Weekly Market Update: October 24, 2016
What We Learned Last Week
Consumer Price Index (CPI) inflation is running about 1.5 percent on a year-over-year basis; core CPI is 2.2 percent. Inflation readings based on the chain Personal Consumption Expenditures price measures—the more comprehensive measure the Fed takes is cue from—are running about 0.5 percentage point lower, reflecting softness in healthcare costs that may be passing.
A majority of states reported a decline in jobless claims in the latest week. Four states, including Kentucky, New York, California and North Carolina, accounted for three quarters of the increase for all who reported a rise in claims. The tallies for California and New York are within the normal range of weekly noise. States in the path of Hurricane Matthew accounted for 20 percent of the rise for all who reported increases. Layoffs in the energy belt have fallen back with the trends for all other states.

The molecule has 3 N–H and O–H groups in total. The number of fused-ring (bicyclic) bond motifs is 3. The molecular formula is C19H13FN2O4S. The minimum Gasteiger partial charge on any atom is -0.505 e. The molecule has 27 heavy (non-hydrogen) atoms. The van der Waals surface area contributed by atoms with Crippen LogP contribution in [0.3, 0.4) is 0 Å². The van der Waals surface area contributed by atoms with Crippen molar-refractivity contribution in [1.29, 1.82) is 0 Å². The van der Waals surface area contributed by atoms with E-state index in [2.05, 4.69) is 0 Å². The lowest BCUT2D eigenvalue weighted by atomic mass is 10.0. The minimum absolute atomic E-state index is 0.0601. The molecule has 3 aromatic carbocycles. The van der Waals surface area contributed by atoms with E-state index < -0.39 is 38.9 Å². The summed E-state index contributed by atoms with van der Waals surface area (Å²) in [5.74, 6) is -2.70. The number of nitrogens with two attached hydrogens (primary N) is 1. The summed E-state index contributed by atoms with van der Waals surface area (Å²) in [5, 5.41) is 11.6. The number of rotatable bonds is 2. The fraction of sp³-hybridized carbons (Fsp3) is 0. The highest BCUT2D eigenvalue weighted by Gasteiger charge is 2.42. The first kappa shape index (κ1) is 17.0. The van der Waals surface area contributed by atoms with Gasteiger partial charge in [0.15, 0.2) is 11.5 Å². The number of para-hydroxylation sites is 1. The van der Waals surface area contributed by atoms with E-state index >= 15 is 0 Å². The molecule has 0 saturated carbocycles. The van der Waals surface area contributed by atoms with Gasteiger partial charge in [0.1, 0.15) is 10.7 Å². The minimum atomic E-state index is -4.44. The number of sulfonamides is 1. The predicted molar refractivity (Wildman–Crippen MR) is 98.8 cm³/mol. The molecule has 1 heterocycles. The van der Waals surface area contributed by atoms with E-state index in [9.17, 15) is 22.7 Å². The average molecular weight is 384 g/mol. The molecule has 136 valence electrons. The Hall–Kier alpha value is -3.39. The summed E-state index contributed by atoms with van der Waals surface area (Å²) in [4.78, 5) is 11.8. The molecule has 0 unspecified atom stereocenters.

What We Expect to See in the Week Ahead
The economic calendar doesn’t hold a lot of suspense for economy watchers, but reports like the initial Gross Domestic Product (GDP) growth estimate for 3Q—forecast to be up a solid amount—will get a lot of air time with the national election right around the corner. Inventory spending adds uncertainty to GDP estimates, like it did for 2Q, with oil prices swinging.
Jobless claims are likely to settle back over the next couple of weeks as the dislocations caused by Hurricane Mathew subside.
Other reports covering housing, durable goods, manufacturing, trade and labor costs likely will keep the idea of a Fed rate increase in December alive.
View our economic commentary disclaimer.